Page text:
Minority scholarships to face legal critique
: "Although the Supreme Court decision last summer focused on admissions, opponents of affirmative action programs have also questioned other methods universities use to recruit minority students, such as scholarships based on race. Some critics suggested they might make such scholarships the focus of their next legal challenge of affirmative action programs.
In March 2003, the Center for Equal Opportunity, a conservative think-tank based in Virginia, sent a letter to U-M raising concerns about a dozen programs and scholarships aimed at minority students.
'We're not trying to end any programs,' said Roger Clegg, the center's general counsel. 'We're not trying to close down the school. We just want the programs to be opened up to all students regardless of race or ethnicity. Just as a matter of policy and fairness, it makes sense. To say that you can add to a university's diversity if and only if you are African-American I think is ridiculous.'
Clegg seemed to back off his challenge of U-M's scholarships in a recent interview, saying he is satisfied that U-M is reviewing its methods.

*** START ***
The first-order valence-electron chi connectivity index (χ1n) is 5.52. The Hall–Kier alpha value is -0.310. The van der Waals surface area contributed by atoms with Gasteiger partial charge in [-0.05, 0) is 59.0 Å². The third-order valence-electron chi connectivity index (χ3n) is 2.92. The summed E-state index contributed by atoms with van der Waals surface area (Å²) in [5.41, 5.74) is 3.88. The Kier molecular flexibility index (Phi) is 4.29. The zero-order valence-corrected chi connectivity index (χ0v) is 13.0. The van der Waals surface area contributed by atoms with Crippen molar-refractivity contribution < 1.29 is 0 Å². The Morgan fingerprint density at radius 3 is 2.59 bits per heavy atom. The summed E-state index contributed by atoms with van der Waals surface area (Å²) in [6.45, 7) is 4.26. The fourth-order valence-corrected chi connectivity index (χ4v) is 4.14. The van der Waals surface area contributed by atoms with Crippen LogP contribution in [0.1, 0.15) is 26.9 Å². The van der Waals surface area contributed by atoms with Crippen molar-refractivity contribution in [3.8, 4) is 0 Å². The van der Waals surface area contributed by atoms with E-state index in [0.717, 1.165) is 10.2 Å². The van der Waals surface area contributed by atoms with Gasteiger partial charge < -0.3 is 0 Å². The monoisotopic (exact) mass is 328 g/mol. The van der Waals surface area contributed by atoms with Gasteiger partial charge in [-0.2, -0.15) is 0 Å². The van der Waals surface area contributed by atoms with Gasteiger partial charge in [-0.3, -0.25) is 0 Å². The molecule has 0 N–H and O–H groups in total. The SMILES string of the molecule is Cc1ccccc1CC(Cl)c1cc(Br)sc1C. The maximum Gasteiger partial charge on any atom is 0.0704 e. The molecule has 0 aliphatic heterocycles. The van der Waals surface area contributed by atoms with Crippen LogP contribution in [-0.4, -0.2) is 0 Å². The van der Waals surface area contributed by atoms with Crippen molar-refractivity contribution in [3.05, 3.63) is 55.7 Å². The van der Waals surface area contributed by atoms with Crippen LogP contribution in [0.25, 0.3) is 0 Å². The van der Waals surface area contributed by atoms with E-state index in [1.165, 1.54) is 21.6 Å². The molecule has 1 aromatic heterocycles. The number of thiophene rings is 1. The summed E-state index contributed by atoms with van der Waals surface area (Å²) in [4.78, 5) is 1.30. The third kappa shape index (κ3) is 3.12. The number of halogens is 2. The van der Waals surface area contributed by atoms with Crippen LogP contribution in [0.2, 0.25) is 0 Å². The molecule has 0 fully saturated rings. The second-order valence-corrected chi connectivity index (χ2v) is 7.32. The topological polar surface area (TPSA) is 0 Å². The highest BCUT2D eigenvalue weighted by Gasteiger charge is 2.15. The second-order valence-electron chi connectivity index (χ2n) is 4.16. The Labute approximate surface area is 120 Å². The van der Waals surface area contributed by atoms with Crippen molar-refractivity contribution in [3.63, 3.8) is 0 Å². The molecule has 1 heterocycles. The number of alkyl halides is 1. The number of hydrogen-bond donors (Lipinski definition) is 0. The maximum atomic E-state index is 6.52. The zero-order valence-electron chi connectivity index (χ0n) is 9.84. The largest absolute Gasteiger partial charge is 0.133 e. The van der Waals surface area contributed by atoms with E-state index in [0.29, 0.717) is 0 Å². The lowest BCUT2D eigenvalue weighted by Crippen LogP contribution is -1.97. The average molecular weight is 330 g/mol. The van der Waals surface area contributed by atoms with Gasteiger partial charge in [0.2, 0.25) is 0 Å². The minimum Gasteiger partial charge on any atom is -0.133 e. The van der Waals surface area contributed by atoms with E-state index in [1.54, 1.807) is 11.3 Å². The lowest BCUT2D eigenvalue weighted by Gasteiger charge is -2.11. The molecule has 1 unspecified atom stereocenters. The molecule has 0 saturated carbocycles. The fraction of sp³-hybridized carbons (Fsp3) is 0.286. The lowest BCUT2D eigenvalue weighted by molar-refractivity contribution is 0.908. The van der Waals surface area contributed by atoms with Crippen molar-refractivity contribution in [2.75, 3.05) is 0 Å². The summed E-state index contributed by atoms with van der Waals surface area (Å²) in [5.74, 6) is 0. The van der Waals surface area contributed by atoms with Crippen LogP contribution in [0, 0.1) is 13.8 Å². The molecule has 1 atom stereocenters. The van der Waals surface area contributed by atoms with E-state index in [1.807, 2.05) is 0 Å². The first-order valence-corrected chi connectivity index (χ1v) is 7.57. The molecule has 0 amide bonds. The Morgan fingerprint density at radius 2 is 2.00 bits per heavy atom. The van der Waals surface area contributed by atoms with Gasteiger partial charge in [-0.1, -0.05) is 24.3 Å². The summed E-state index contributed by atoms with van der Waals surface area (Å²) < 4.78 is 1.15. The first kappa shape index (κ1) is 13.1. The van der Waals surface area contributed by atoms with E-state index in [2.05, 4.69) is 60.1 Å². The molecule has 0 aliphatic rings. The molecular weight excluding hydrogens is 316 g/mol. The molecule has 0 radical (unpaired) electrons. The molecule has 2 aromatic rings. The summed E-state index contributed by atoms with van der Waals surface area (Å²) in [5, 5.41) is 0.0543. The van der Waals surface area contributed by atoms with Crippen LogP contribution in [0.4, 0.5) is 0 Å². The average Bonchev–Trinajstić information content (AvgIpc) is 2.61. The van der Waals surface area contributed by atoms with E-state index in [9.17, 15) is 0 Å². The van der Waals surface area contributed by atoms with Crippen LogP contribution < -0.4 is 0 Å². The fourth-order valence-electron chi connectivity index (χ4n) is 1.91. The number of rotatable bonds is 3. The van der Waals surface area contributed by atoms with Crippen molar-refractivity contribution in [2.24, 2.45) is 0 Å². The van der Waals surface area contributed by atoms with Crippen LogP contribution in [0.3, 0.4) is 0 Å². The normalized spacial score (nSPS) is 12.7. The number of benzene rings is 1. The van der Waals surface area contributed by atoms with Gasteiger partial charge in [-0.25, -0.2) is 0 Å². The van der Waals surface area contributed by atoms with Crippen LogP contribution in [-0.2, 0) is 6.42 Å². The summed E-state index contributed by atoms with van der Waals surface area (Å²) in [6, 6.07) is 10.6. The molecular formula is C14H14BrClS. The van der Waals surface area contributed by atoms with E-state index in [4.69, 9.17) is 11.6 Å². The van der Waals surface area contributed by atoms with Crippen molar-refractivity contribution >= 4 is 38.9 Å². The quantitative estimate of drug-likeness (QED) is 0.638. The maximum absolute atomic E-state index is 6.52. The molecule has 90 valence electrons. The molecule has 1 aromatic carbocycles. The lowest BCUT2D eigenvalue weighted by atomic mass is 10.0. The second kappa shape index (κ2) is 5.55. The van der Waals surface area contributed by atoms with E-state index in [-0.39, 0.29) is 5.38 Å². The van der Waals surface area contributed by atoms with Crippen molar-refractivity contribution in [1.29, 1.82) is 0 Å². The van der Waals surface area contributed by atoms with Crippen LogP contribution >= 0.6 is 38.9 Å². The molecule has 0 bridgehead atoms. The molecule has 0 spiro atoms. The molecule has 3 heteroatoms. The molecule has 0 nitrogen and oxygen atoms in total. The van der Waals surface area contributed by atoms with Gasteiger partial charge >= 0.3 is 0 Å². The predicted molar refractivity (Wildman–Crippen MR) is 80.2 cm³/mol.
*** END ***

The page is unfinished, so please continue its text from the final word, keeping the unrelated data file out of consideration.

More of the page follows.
Thomas Roelofs of Plymouth, who has a daughter attending U-M, recalled going to a Campus Day event for families of admitted students, and listening with incredulity as many parents' questions about scholarships were not answered.
'What's really galling about them is they've always concealed what they do,' Roelofs said. 'If it was up to me, it would be socio-economic and academic (criteria for scholarships). Consider racial diversity, too. It's not a bad thing. But it's not the sacred holy cow they make it out to be.'
U-M administrators said they do not keep track of how many of their scholarships use race as an eligibility criteria, although they "